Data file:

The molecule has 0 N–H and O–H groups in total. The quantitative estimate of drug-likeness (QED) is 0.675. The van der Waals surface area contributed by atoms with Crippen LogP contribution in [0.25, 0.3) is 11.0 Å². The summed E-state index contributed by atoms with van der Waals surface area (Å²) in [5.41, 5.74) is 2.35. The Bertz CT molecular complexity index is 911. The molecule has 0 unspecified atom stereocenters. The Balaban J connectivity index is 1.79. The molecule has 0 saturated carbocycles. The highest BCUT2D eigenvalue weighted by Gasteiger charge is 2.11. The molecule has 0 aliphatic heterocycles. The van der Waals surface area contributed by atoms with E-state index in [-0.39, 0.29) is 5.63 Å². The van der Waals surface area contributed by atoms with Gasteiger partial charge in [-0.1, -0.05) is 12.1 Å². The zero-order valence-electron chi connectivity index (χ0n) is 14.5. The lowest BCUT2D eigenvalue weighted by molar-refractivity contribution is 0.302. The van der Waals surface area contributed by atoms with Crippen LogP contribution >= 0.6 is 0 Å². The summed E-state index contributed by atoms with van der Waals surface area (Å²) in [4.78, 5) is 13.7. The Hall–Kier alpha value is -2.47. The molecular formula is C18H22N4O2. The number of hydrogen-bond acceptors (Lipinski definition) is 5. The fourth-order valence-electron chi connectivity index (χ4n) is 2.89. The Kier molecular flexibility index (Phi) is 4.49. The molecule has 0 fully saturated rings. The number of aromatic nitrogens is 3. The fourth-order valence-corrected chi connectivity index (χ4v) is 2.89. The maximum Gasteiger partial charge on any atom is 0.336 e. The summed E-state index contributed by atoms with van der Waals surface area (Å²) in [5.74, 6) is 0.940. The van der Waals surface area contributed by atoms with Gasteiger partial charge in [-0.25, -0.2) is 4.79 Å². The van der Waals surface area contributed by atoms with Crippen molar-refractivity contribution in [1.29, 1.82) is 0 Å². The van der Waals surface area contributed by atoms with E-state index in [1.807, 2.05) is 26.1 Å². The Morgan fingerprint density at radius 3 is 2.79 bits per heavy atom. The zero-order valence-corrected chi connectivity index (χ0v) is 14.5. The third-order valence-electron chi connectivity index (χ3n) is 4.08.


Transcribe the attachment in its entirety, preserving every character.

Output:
The molecule has 0 N–H and O–H groups in total. The quantitative estimate of drug-likeness (QED) is 0.675. The van der Waals surface area contributed by atoms with Crippen LogP contribution in [0.25, 0.3) is 11.0 Å². The summed E-state index contributed by atoms with van der Waals surface area (Å²) in [5.41, 5.74) is 2.35. The Bertz CT molecular complexity index is 911. The molecule has 0 unspecified atom stereocenters. The Balaban J connectivity index is 1.79. The molecule has 0 saturated carbocycles. The highest BCUT2D eigenvalue weighted by Gasteiger charge is 2.11. The molecule has 0 aliphatic heterocycles. The van der Waals surface area contributed by atoms with E-state index in [-0.39, 0.29) is 5.63 Å². The van der Waals surface area contributed by atoms with Gasteiger partial charge in [-0.1, -0.05) is 12.1 Å². The zero-order valence-electron chi connectivity index (χ0n) is 14.5. The lowest BCUT2D eigenvalue weighted by molar-refractivity contribution is 0.302. The van der Waals surface area contributed by atoms with Crippen LogP contribution >= 0.6 is 0 Å². The summed E-state index contributed by atoms with van der Waals surface area (Å²) in [4.78, 5) is 13.7. The Hall–Kier alpha value is -2.47. The molecular formula is C18H22N4O2. The number of hydrogen-bond acceptors (Lipinski definition) is 5. The fourth-order valence-electron chi connectivity index (χ4n) is 2.89. The Kier molecular flexibility index (Phi) is 4.49. The molecule has 0 fully saturated rings. The number of aromatic nitrogens is 3. The fourth-order valence-corrected chi connectivity index (χ4v) is 2.89. The maximum Gasteiger partial charge on any atom is 0.336 e. The summed E-state index contributed by atoms with van der Waals surface area (Å²) in [5.74, 6) is 0.940. The van der Waals surface area contributed by atoms with Gasteiger partial charge in [-0.25, -0.2) is 4.79 Å². The van der Waals surface area contributed by atoms with Crippen molar-refractivity contribution in [1.29, 1.82) is 0 Å². The van der Waals surface area contributed by atoms with E-state index in [1.807, 2.05) is 26.1 Å². The Morgan fingerprint density at radius 3 is 2.79 bits per heavy atom. The zero-order valence-corrected chi connectivity index (χ0v) is 14.5. The third-order valence-electron chi connectivity index (χ3n) is 4.08.